The combat mechanic players will have the most fun with is the shinobi arts each character uses. You start out a mission in a civilian outfit (your character’s school uniforms, by default) and you’re unable to use your most flashier moves. As you take damage in battle, your clothes get damaged, and when you completely lose them and are stripped down to your swimsuit, you lose a lot of defense. When you feel you really need a power boost and a refill on your clothes’ meter, you can activate your shinobi transformation. Once you’re transformed, you can potentially have longer combos (as you level up), your clothing meter is refilled, and you can use hidden ninpo (super secret ninja arts, in the translation). However, once your shinobi clothes are destroyed, your defense becomes even weaker than it was before, so there is a reason to hold off on doing it. As a fan of Viewtiful Joe and other tokusatsu franchises, I love the way Senran Kagura integrates superpowered transformations into its mechanics. The jump from being an impressive one-woman army to walking apocalypse makes them feel all the more energizing.
The hidden ninpo that come with the costume change are super special attacks that wipe out several enemies at once. Each of the 12 playable characters have three that are unique to them and each has their own elaborate opening animation that are a joy to watch the first time you use them in a mission, but you’ll skip as you keep using them for practicality instead of for show. My favorite is Hibari’s strongest one, in which she turns into a giant and steps on the enemies with a look of wonder on her face. Imagine how surreal it would be to see a giant girl in a gym uniform stepping on people. Kojira’s got nothing on her.
The transformations, mission starting animations, mission ending animations, clothing damage shots, hidden ninpo, and character dialogue scenes are where the game shows off its best stereoscopic 3D effects on par with Ocarina of Time 3D, which helps to make for a nice spectacle.
Outside of them, the 3D is barely noticeable and in the case of the primary gameplay and menus, not even present, presumably because of the framerate issues many developers have utilizing the 3D (just look at Dead or Alive Dimensions). I would chalk this off as a negative point, but holding off the 3D works in the game’s favor by making the effect stand out when it turns on for the most impressive displays, and not utilizing the 3D effect at all times should extend your 3DS’ battery life.
And you’ll be wanting a lot of that battery life, because Senran Kagura lasts quite a while. The game’s two main stories are about 5 hours long each to play through, give or take, but the Hanzo story alone was worth the 30 dollar price thanks to the aforementioned writing, voice acting, and fun gameplay.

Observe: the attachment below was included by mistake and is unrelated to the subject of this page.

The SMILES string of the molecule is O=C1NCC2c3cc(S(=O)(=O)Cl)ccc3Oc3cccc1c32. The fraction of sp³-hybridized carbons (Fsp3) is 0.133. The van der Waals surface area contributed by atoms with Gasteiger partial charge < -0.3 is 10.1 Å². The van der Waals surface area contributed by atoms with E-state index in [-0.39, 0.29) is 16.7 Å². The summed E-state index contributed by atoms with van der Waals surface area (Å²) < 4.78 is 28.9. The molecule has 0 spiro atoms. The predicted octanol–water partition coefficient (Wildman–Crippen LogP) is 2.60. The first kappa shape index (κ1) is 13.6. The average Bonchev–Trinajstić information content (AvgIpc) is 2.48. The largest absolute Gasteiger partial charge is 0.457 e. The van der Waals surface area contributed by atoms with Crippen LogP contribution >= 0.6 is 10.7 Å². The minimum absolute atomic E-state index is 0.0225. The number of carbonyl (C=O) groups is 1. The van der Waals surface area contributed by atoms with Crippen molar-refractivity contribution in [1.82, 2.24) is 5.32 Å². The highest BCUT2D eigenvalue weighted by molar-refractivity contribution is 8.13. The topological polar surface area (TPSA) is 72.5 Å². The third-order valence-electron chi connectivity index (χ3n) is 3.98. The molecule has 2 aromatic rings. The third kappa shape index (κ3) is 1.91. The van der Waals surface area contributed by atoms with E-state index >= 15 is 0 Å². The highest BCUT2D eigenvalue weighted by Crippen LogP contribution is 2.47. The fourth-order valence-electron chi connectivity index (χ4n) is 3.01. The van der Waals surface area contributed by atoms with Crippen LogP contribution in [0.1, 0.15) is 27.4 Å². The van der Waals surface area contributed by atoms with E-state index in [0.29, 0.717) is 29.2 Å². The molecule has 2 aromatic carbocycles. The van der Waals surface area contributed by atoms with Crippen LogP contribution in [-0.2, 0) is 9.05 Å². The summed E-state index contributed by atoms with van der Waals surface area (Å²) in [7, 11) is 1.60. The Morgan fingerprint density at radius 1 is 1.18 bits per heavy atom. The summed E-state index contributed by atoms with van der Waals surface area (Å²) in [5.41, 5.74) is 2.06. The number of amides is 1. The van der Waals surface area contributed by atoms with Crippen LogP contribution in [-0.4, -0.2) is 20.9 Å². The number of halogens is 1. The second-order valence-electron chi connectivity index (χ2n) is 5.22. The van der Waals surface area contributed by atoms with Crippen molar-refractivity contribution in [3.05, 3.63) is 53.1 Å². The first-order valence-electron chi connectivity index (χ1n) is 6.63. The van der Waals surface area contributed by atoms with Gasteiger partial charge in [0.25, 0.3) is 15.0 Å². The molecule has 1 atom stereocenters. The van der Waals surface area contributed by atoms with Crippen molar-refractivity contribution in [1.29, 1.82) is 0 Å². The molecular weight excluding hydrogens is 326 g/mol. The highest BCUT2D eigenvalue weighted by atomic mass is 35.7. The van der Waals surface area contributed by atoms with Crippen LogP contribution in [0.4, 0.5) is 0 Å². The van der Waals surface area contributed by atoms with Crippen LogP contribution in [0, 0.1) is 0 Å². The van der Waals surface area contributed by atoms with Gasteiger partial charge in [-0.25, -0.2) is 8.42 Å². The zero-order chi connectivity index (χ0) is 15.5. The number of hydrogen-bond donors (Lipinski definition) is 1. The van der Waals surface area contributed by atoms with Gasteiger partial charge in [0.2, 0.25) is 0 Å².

The Hebijo story is an entirely different retelling that feels more like a spinoff than a sequel or side story. It fills in some gaps by further establishing characters that don’t get much in the Hanzo story, but its reasons for fighting can sometimes be contrived and its climax isn’t anywhere near as memorable as Hanzo’s. It still has all the entertainment value of the Hanzo story with six different characters to play with and fun character moments, I just wish the plots tied into each other better.
But there’s more to do than just fight and experience the story. Each playable character has customizable appearances to mess around with. You can change their civilian clothes, the swimsuits under them, the shinobi outfit they transform into, and you can add all kinds of different accessories for their faces and hair.
Most of these clothes are stock outfits any anime fan should recognize: flashy idol singer skirts and headsets, winter uniforms, fox ears, school swimsuits, glasses and the like. They covered all the bases of what people consider makes anime characters visually cute. Personally I like to put another eyepatch over Yagyuu’s uncovered eye to make her the blind warrior, and you can do the same for her Hebijo school counterpart Mirai.
|Art by Japanese artist Haganemaru Kennosuke.|
Each girl has their own variation for each outfit too. For example, at one point you unlock giant adorable full-body cartoon animal mascot suits, in which Katsuragi’s is a fox, Hibari’s is a bunny (with her eyes, even), Asuka’s is a cat, Ikaruga’s is a tiger, and Yagyuu’s is a bear. More ninjas need to wear full-body, bright pink bunny suits!
As fun as dressing up your warriors is, there aren’t quite as many outfits as I’ve seen in other games with the same feature, but the galleries of both schools alleviate that a bit. They have the usual gallery bonus features: artwork, character stats, titles (achievements), and a music player for the game’s serviceable soundtrack, which has the nice bonus of comments from the game’s composers for each track, describing their thought processes behind them.
"The precision of the biwa is an odd fit for Katsuragi's rough nature, but I think it works well in this instance."- Mutsumi Ishimura, the track's composer
Once you’ve beaten the game, there are also the two aforementioned unlockable characters to fight as something as a post-game final exam, and several other optional missions will keep you occupied. Even if the missions don’t exactly have the most varied of objectives, the setting and enemy variety keeps things from feeling like you’re playing the same stage over and over.
For fans of Japanese action games of this type, Senran Kagura is well worth the $30, assuming you have a separate SD card lying around for these download-only titles (for North America, anyway). It’s very well put-together to the point that there’s very little to complain about other than the always-present potential for more.
Like Dead Rising or Portal, Senran Kagura Burst is a solid game on its own, but there’s more that can be done for future games in the franchise; a street pass feature, more customization for the unlockable characters and even more characters in general, for instance. But also like Dead Rising and Portal, the first game will always be worth playing even if a sequel objectively surpasses it, and it’s looking like Senran Kagura 2 might do just that, even giving a bonus to players of the first game by unlocking Ikaruga's brother Murasame if you have a Burst save file. At the very least, this first outing in the Senran Kagura franchise will keep you busy until Sengoku Basara 4 comes out.
I give Senran Kagura Burst a 7 out of 10.
Oh yeah, and there are boobs, I guess.